Me: In the years that I have known you, I have never seen any ‘extra’ to you and have always seen you as you.

 Michelle: And I stopped wearing my prosthetic legs when I was a sophomore in high school because they were cumbersome and uncomfortable. I stopped wearing my arm when I was a freshman in college when my then boyfriend kept saying to me, “I notice that you don’t wear your legs anymore, why do you still feel it so important to wear your arm?” And that was a really good question. The reason I didn’t wear my legs was because I was comfortable being the way I was. So I did question why I wore my arm. It was uncomfortable, I couldn’t wear certain outfits because my arm would show and the straps of my arms would show and that would make me self conscious somewhat. It came down to he got tired of me whacking him with it and in my defense, I kept my arm is so I could use it as a weapon and the reason he didn’t want it anymore is that he didn’t want it hitting him. It made me realize that I can be just who I wanted to be without wearing fake stuff and he accepted me that way. That was `my first validation of being accepted just like I want to be. My parents wanted to make sure I had everything I needed to feel like everyone and the prosthetics didn’t make me feel like everyone else, it still made me feel different. This is how I fee like everybody else.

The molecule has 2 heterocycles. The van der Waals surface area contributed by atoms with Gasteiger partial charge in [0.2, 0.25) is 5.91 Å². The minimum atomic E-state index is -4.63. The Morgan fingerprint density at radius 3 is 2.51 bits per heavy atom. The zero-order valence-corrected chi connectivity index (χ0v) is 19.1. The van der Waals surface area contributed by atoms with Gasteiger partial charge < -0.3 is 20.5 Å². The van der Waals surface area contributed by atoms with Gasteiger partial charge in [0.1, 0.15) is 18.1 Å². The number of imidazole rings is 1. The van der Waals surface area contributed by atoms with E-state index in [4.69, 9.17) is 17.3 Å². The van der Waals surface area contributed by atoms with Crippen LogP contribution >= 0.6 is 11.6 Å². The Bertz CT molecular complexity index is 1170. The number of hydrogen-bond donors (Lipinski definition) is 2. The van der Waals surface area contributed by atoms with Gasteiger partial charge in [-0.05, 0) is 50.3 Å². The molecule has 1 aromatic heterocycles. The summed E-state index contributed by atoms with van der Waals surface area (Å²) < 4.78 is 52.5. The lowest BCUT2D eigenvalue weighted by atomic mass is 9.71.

Me: No one else should decide how you should feel, and this is how you want to feel.

 Michelle: My kids have never seen me with my arm. I remember when I was in college, my boyfriend who turned into my husband and said to me “Id love to see your legs just once”. And so my mom has a pair of my legs in the closet of all things. Arm is in the attic and legs are in the closet. Obviously they don’t fit anymore. I was glad I had the prosthetics because it made me feel like everyone else for a little bit but I also glad I don’t have them anymore. With the new technology today I don’t know how I would feel and as the saying goes, ‘you can’t teach an old dog new tricks’. I feel very confident that I don’t have to be like everyone else.